New 'Lassie' Stays True to Pedigree
Famous collie comes home again in faithful adaptation of original novelLOS ANGELES --
British writer-director Charles Sturridge was unaware of the dog's origins until he picked up Eric Knight's 1940 book "Lassie Come Home," the novel that started the world's love affair with Lassie.
"I was surprised by the story, surprised that it was British first of all, but also surprised that it was unexpectedly muscular," he reveals. "It was a better story than I was expecting. It's very different from the television 'Lassie' that I was brought up on, you know, which was an American dog brought up on a farm and having some adventures kind of thing. And this is a story that has morality, scale and an epic journey. So I wanted to make that story, not to reinvent anything really, but to say, 'This is a great story. Let's do it.'"
So Sturridge brought "Lassie" home to the British Isles, specifically Yorkshire, where nine-year-old Joe Carraclough (Jonathan Mason) owns the titular dog who meets him like clockwork every day after school. Unfortunately, with the local mine closing, Joe's dad Sam (John Lynch) is out of work and forced to sell Lassie to the Duke of Rudling (Peter O'Toole) to please the nobleman's granddaughter Cilla (Hester Odgers). When the Duke visits his Scottish estate some 500 miles north, taking the dog with him, Lassie escapes and makes the long and perilous journey back to Joe.
While the 1943 Hollywoodized version of "Lassie Come Home" starring Elizabeth Taylor and Roddy McDowell used seven different dogs to play Lassie, Sturridge got by with only using three, with the dog Mason as the main canine "actor" and Dakota as the outdoorsy stunt dog.
"I've had lots of different animals in films before, but never had the whole film sort of predicated on the animal," says the director. "You require an element of innocence in order to be an innovative animal director in the sense in that you kind of don't want to know too many of the problems, otherwise you'd just say, 'Oh, we can't possibly do that.'
"It is an elaborate business to create a scenario where an animal can comfortably perform," he continues. "I mean you can't say to the animal, 'Look, the guy chasing you down the street doesn't really want to hurt you.' What you have to do is construct an entirely different scenario for the animal. The one area where it was unquestionably easy was ... some of the landscape work -- the running up the mountain and so on where in some respects, you have a kind of freedom because the animal just embraces the land and off it goes kind of thing and you just film it."
Having just the right actors working with the animals is also key to a successful animal film. Unlike his young co-stars Mason and Odgers, who make their big-screen debuts in "Lassie," O'Toole is an Oscar-nominated film veteran who knows how to command a room of performers -- even if it's the four-legged variety.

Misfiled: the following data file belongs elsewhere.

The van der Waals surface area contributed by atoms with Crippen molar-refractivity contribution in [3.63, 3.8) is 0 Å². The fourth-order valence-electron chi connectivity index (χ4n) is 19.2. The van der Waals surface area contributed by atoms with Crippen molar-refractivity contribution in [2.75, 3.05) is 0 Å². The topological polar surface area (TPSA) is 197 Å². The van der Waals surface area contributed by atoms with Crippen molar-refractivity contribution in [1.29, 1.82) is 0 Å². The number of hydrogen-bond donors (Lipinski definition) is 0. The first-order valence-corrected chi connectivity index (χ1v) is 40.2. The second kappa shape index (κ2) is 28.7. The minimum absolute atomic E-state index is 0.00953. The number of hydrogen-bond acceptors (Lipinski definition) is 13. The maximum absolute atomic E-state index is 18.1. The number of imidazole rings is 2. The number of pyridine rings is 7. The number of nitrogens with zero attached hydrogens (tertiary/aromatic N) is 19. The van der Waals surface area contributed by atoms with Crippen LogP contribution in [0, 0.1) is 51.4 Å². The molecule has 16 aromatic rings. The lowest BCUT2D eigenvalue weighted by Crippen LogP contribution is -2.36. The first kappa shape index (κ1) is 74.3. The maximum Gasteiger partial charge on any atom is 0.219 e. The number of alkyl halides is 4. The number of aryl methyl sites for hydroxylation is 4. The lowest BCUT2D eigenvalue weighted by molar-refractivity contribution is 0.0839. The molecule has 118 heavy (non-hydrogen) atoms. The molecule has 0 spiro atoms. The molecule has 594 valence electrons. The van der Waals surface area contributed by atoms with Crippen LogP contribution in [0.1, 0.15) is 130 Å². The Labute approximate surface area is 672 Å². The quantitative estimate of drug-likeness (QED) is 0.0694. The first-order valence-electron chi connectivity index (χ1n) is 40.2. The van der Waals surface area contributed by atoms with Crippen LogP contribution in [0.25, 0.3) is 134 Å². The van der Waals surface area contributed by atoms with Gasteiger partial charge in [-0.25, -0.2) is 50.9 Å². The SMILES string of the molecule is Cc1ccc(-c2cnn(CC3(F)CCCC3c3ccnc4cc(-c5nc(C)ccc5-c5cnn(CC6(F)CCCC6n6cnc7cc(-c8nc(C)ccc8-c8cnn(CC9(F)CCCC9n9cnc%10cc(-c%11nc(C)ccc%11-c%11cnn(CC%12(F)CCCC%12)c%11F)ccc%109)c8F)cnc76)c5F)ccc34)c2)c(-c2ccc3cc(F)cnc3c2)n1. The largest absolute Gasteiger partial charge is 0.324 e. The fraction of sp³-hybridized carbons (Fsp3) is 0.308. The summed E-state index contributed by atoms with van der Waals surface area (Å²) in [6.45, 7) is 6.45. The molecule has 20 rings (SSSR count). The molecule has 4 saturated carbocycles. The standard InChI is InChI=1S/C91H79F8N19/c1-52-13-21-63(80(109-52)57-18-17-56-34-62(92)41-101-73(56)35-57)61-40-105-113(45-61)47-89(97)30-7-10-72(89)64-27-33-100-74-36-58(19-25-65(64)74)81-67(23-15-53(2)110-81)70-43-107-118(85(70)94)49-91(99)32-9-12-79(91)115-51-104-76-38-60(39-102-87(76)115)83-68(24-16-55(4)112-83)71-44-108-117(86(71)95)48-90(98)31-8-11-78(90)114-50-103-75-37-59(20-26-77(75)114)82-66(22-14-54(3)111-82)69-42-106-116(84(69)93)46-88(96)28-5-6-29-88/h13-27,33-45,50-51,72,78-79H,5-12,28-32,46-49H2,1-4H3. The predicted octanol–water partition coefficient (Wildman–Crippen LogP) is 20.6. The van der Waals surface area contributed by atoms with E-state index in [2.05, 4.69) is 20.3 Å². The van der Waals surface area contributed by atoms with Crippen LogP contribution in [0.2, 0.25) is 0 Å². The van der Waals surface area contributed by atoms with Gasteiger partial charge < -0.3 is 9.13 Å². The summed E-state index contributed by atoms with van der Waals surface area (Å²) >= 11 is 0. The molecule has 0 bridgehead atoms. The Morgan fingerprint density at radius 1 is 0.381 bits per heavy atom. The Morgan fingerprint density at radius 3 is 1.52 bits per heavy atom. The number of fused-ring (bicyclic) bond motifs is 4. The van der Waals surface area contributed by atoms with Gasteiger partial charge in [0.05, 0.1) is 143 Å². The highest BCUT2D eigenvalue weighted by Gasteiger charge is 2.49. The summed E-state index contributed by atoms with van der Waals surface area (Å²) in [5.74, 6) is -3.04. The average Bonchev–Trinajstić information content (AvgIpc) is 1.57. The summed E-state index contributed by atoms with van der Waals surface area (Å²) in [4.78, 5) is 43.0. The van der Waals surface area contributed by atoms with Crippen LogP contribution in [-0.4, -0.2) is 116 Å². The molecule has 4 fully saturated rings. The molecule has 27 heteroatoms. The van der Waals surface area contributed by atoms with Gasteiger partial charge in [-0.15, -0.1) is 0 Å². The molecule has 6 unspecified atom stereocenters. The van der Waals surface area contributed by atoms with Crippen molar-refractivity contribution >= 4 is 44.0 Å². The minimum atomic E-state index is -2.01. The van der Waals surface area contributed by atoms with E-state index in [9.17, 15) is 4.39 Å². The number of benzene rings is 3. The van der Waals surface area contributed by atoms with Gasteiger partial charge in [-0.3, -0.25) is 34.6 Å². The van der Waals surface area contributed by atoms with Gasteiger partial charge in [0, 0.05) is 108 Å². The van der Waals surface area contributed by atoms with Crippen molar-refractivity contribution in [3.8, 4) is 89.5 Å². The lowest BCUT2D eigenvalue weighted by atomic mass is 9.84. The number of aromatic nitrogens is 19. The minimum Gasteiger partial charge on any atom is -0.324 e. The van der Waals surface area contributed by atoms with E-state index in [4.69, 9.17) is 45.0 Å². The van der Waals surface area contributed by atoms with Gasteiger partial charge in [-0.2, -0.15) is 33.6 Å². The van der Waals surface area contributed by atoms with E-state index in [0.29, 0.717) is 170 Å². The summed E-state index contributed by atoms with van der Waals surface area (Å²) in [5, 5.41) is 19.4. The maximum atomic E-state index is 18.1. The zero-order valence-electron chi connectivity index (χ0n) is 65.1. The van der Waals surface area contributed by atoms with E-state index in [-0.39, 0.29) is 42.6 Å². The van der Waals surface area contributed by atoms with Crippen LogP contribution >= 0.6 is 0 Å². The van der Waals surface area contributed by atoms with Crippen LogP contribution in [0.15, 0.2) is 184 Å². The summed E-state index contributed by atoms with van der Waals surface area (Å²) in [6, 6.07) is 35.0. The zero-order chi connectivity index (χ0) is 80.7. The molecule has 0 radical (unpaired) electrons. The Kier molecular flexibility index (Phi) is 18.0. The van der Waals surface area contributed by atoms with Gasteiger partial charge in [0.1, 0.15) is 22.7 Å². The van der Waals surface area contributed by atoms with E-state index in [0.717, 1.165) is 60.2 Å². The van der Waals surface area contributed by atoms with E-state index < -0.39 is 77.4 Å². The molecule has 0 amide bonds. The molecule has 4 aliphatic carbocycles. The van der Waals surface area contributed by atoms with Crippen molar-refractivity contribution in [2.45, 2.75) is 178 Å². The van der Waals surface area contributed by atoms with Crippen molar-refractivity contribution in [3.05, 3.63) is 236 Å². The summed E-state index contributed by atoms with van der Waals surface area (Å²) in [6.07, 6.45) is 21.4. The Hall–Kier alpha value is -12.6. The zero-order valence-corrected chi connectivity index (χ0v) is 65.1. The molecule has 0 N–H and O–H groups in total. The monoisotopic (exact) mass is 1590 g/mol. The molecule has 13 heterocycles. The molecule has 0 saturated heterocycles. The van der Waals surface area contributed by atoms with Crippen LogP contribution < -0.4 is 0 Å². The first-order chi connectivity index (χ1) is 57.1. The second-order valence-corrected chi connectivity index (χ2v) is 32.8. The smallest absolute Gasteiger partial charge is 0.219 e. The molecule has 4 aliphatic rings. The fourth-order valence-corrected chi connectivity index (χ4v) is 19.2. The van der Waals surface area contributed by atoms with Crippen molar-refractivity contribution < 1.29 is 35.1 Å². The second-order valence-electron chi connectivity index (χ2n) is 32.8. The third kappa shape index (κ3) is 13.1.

"Before every take ... he would clear his throat in the noisiest way possible to imagine," says Sturridge. "To the rest of us, it was like a very, very, very loud barking, kind of braying repeated sound of high volume. It was a kind of ostensibly a throat-clearing process. Every animal on set went -- zip -- head shot up, spun round every time he did it. 'My God, what's happening over there?' So he has an effortless way of stamping his authority on every situation he's in."
The director also felt fortunate to get "The Station Agent" star Peter Dinklage to play Rowlie, a roaming puppeteer with a dog named Toots who travels with Lassie for part of her way home.
"It's quite difficult to find a way of portraying a character whose decency and moral strength is kind of their quality because it's a hard thing to dramatize," explains Sturridge. "And I felt somehow ... that Peter gets there for me, and I felt -- lazily if you like -- that if cast him I would be able to get that across without having to do a lot of complicated writing to do it."
Although Rowlie is only a supporting character, he's featured in one of the film's most heartbreaking scenes with Toots. This scene is typical of Sturridge's style: He doesn't shy away from the story's grimmer aspects, including the Carraclough's extreme poverty, the separation of families by war and animal abuse.
"If you put this film in a kind of conventional Hollywood screening process, and you asked the audience, 'Which scene would you most like to cut?' They'd all say 'Toots,'" comments the director. "And Hollywood would cut it, not realizing that although people don't like the scene, actually it is very important to the film. It's also important for the audience to take something that is upsetting -- and it's very upsetting. You experience it with [the characters] and you learn with them, and that's part of the pleasure of cinema or a far better fact that you learn those things in the cinema than in real life."
In the end, just like the dog in the film, the Lassie character in all its forms -- British, American and even animated -- has remarkable endurance, lasting in the public consciousness for more than 50 years.
"I think it's a much longer appeal than that frankly, in the sense that our relationship with dogs is one of our oldest relationships as a race that we have," says Sturridge. "We have been relating to dogs for literally thousands, if not hundreds of thousands of years, certainly decade after decade after decade since we were living in caves. And there's something very literally sort of primeval about the relationship between the human being and the dog. And Lassie has grown into a kind of iconic embodiment of that."
"Lassie" journeys into limited release beginning Friday, Sept. 1.